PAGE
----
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    Taco Cabana Shutters 19 Texas Restaurants

  • The underperforming locations were dragging Fiesta's results.

    Taco Cabana
    Taco Cabana is heavily located in Texas.

    Fiesta Restaurant Group announced Monday the closure of 19 Taco Cabanas in Texas, effective immediately. The company said “nearly all” employees impacted would be offered positions at other locations.

    Fiesta president and chief executive Richard Stockinger said the company, which also directs Pollo Tropical, began to implement a margin improvement plan in the fourth quarter that should improve restaurant-level adjusted EBITDA margins by roughly 200–300 basis points in 2020 versus 2019. But that includes “efficiency initiatives in operations across food and operating expensive categories,” and the shuttering of 19 underperforming units.

    “These closures eliminate all stores with significant losses, which we expect will result in a highly viable portfolio of restaurants,” he said in a statement.

    For the 12-month period that ended December 29, the 19 Taco Cabana units contributed about $24.5 million restaurant sales and an estimated $4.2 million in restaurant level pre-tax operating losses, including $2 million in depreciation expense.

    Fiesta expects to absorb non-cash long-lived asset impairment charges of $7–$8 million from the move in Q4, as well as lease right-of-use asset impairment charges of $1–$3 million.

    As of September 29, there were 165 company-run Taco Cabana restaurants and eight franchises. The brand is heavily located in Texas, per below (144 locations). Fiesta said last quarter it recorded $3.1 million of non-cash impairment charges “primarily related to underperforming Taco Cabana restaurants.”

    Taco Cabana/Google
    Taco Cabana has infused value into its everyday menu with TC Time.

    In Q3, Taco Cabana’s same-store sales declined 4.8 percent compared to a jump of 12.2 percent in the year-ago period. However, Q3 2018’s result lapped the previous year’s Hurricane Harvey dampened performance of negative 12.6 percent.

    Taco Cabana’s Q3 restaurant sales decreased 6.3 percent to $75.3 million from $80.4 million due primarily to the comps decrease and six fewer restaurants in the base, year-over-year. Off-premises comprised 3.6 percent of total restaurants sales (it was 1.4 percent in Q3 2018).

    The brand’s comps dropped due to a 5.6 percent decline in traffic. Average check rose 0.8 percent thanks to menu price increases of 1.4 percent and higher-ticket sharable items. However, the company’s value platform, “TC Time,” which launched in September, offset the gain somewhat. Taco Cabana also took a 20 basis-point hit from weather-related flooding that resulted in certain store closures.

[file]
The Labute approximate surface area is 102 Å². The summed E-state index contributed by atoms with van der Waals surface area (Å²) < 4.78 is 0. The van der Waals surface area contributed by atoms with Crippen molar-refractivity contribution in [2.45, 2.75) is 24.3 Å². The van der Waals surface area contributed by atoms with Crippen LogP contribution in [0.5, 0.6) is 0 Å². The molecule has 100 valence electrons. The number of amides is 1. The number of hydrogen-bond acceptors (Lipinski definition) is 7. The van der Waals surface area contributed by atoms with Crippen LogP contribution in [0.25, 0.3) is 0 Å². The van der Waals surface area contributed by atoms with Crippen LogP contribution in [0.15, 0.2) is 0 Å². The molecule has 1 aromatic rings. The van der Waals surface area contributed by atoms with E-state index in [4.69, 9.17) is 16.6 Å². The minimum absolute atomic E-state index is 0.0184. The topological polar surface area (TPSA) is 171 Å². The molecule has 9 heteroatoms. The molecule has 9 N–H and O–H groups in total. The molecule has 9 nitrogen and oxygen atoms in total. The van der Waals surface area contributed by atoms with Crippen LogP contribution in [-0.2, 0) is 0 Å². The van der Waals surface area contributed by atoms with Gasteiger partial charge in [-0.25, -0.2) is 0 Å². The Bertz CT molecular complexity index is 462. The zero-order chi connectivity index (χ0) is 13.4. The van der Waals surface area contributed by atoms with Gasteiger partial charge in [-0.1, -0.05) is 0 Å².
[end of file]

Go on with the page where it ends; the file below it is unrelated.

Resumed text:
The chain’s adjusted EBITDA decreased $1.3 million to $1.2 million in Q3.

    As a company, Fiesta posted a net loss of $22.2 million in Q3 as revenues declined 6 percent to $164.2 million from $174.6 million last year.

    Stockinger said in November that Taco Cabana was “seeing early signs of sales transactions stabilization based on recent results.”

    “We’re in the process of simplifying the menu and operations platform to improve efficiency and customer service and will combine those efforts with continued improvement in promotion effectiveness and off-premises channel sales to return to growth,” he said. “This brand has a long and successful legacy in the Texas market and the management team is very focused on regaining momentum.”

    The TC Time platform stretches value across occasions—two bacon, egg, and cheese tacos for $2.99 at breakfast; two beef tacos with beans and rice for $3.99 at lunch; two chicken fajita tacos with beans and rice for $4.99 at dinner; and six chicken fajita tacos and six flautas with beans and rice for $14.99 on the weekends.

    Additionally, Taco Cabana rolled a low-price menu to its catering platform at the end of September. Delivery mixed 1.4 percent of total sales, too.

    The last time Fiesta announced double-digit closures was December 2018 when it concluded a “strategic renewal plan” by shuttering 14 Pollo Tropical restaurants in Florida and Georgia, including all nine in the greater Atlanta metropolitan area. It also shut down nine Taco Cabana restaurants in Texas. To that point, there were 150 company-run Pollo Tropical units, 171 corporate Taco Cabanas, 30 franchised Pollo Tropicals in the U.S., Puerto Rico, the Bahamas, Guyana and Panama, and eight franchised Taco Cabana restaurants stateside.

    At the end of last quarter, Fiesta had 141 company-owned Pollo Tropicals and 31 franchises to go along with its Taco Cabana footprint. Pollo Tropical’s same-store sales fell 3.8 percent in Q3, year-over-year.

    In total, Fiesta finished the last quarter (before Monday’s announcement) with 345 restaurants. It had 359 in September 2018 and 386 in October 2016.

    Fiesta launched a “strategic renewal plan” in early fiscal 2017. It was coming off same-store sales declines of 4.5 and 6.7 percent, respectively, at its brands, and the closure of 30 restaurants.

    The company made two executive hires in 2019, adding Dirk Montgomery as CFO and Hope Diaz as CMO.